COVID-19 has had a huge impact on every aspect of physicians’ medical practice, incomes, and business. Although this will probably not end soon, there are some key tax strategies that can help your financial position if you take some important actions by the end of the year.
Some of the ways in which physicians were hard hit include:
- Physicians who are self-employed are facing increased costs for personal protective equipment, cleaning protocols, and new telehealth infrastructure. Many are also facing staffing shortages as employees fall to part-time work or take time off work to care for family members.
- Even physicians working for large hospitals are not isolated from the financial impact of the virus. A recent survey conducted by Medscape concluded that over 60% of physicians in the United States have experienced a decrease in income since the start of the pandemic.
- Saving and investing have been affected: Physicians may expect to see that companies in which they are invested are cutting dividends. Interest rates (CDs, bonds) are lower, and capital gains distributions are reduced this year. Overall, that makes for a fairly grim financial picture.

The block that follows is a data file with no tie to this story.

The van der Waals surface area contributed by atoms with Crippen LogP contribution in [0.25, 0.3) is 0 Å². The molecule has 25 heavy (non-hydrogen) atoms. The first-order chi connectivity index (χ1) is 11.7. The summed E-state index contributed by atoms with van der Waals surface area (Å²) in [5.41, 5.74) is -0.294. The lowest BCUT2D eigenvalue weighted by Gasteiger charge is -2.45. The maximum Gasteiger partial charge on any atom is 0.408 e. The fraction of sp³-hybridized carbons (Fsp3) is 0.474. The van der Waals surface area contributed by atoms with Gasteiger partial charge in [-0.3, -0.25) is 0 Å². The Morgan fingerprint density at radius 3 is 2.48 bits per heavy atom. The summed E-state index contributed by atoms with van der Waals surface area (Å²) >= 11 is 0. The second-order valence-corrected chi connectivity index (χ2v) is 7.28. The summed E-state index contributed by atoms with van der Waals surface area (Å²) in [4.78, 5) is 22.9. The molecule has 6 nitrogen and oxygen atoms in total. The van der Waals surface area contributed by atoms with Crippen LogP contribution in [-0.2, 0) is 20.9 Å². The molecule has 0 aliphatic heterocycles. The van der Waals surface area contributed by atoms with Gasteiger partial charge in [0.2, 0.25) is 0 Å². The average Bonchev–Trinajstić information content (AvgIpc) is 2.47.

While taxable income this year has mostly declined, the applicable tax rates overall are low. However, federal, state, and local budget deficits have been skyrocketing owing to the demands of the pandemic. That means, in all likelihood, there will be tax increases in the coming years to cover spending. However, this year’s financial challenges could lend themselves to a unique tax planning scenario that could potentially benefit physicians as they make long-term plans for their investments.
Given these circumstances, these 12 tips can help you to lessen your tax bite this tax season. Many of these tips entail actions that you need to take before Dec. 31, 2020.
1. Coronavirus stimulus rebates
If you have significantly depressed income this year or have lost your job, you may find that you qualify for an Economic Impact Payment, a refundable tax credit on the 2020 tax return. The credit is $1,200 for individuals or $2,400 for joint filers, plus an additional $500 for each qualifying child aged 16 years or younger. You begin to phase out of the credit at an adjusted gross income (AGI) of $75,000 for individuals and $150,000 for joint filers. People who had AGI below these thresholds in 2019 already would have received the credit in advance, but those who now find themselves qualifying will receive the credit when they file their 2020 tax return. No action is needed on your part; your tax preparer will calculate whether you are eligible for the credit when filing your return.
2. Look to accelerate income at lower brackets
With reduced earned income, many physicians will find themselves in significantly lower tax brackets this year. Once you fall below $200,000 for individuals or $250,000 for joint filers, you no longer trigger two additional surcharge taxes. The first is the additional Medicare tax, which is a further 0.9% applied to earned income above those thresholds, on top of ordinary income tax brackets. The second is the Net Investment Income Tax (NIIT), which is an additional 3.8% applied to your investment income on top of capital gains tax brackets.